Mountains are giant, restful, absorbent. You can heave your spirit into a mountain, and the mountain will keep it, folded, and not throw it back as creeks will. The creeks are all the world with all its stimulus and beauty; I live there. But the mountains are home.
– Annie Dillard
A granite dome was the focus of my mother’s most memorable hiking experience. She told me many times the story of how, at the urging of my father, she climbed Moro Rock when she was great with child (me). That is, so far, my only experience of it.
On our yearly camping trips decades later, my own children’s father would hike to the summits of other domes of rock with them, and a few of those times I was along. Lembert Dome was long my favorite, looming over Tuolumne Meadows on the Tioga Pass, in Yosemite National Park. Even at three years old Pippin could get to the top of it, with someone to hold her hand on the gradual ascent up the back slope.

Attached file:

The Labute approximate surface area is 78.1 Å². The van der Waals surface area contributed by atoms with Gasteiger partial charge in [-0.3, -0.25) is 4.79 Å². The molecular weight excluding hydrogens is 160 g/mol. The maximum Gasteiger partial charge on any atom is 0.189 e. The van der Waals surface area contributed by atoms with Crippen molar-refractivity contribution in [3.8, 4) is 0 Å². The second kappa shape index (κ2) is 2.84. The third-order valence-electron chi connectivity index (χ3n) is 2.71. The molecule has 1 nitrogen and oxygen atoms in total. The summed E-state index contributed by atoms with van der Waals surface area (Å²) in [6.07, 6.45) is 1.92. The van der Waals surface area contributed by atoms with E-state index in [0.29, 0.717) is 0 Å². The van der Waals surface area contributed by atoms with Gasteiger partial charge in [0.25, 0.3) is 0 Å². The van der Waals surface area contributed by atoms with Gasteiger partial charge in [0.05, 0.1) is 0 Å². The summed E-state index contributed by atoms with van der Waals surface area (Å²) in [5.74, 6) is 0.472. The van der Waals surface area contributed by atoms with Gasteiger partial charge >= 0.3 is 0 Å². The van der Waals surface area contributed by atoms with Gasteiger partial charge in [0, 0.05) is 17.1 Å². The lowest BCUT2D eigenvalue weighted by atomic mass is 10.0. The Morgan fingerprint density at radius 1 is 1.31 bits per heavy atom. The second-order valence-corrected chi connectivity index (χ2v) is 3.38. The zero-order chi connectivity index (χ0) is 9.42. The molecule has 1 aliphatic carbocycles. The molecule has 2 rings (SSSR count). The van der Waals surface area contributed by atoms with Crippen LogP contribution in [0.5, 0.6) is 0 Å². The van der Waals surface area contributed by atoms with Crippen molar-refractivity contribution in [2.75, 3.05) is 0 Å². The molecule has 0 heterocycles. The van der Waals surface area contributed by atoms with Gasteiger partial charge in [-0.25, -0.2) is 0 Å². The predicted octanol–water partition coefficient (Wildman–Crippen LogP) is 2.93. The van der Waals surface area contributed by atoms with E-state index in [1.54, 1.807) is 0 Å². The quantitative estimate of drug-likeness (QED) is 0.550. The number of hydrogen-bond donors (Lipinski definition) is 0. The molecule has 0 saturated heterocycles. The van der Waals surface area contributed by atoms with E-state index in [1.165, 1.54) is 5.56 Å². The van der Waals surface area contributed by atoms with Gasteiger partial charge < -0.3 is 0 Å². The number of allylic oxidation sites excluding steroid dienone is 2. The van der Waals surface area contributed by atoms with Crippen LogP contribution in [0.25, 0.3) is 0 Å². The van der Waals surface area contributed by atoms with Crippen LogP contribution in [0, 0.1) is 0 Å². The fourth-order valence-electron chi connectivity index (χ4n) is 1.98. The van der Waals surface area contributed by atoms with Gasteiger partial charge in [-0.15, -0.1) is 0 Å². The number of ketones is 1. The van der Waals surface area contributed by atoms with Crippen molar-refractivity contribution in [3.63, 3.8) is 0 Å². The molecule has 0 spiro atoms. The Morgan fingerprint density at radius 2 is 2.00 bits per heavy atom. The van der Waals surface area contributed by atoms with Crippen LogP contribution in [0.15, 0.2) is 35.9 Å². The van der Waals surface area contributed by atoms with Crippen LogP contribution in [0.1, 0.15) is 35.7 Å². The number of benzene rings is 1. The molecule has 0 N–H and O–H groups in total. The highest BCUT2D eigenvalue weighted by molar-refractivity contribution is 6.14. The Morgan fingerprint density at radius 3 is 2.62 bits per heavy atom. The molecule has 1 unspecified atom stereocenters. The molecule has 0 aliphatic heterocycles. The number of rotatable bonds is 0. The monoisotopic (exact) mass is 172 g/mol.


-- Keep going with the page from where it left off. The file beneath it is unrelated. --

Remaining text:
In the latter half of my life, my favorite dome is the one behind our mountain cabin. Several features of it make it accessible to me, the most important one being that I can walk to its base in a few minutes. I read recently that one summer, a small group of us climbed to the summit of this dome in the morning and again in the evening of the same day. My late husband took the picture below of our companions coming up behind him, about eight years ago. You can see why I wouldn’t want to try it alone.
During my recent mountain retreat, I set out one morning before breakfast, thinking that I would just walk over that way to get a view of the lake from the other side of what we have nicknamed Gumdrop Dome. Within ten minutes I had changed course and decided to approach from a different direction and to do a new thing: walk all the way around the base. I came through the trees to the north side, and headed to my right, around the west side of the rock. That side is a steep wall, decorated by veins of different colored minerals, and by lichens.
I refreshed my memory just now about different types of clast, or broken rock. I think what lies there at the bottom of the wall would not be classified talus or scree, but is just plain clast. On this side you can clearly make out where the base of the dome is.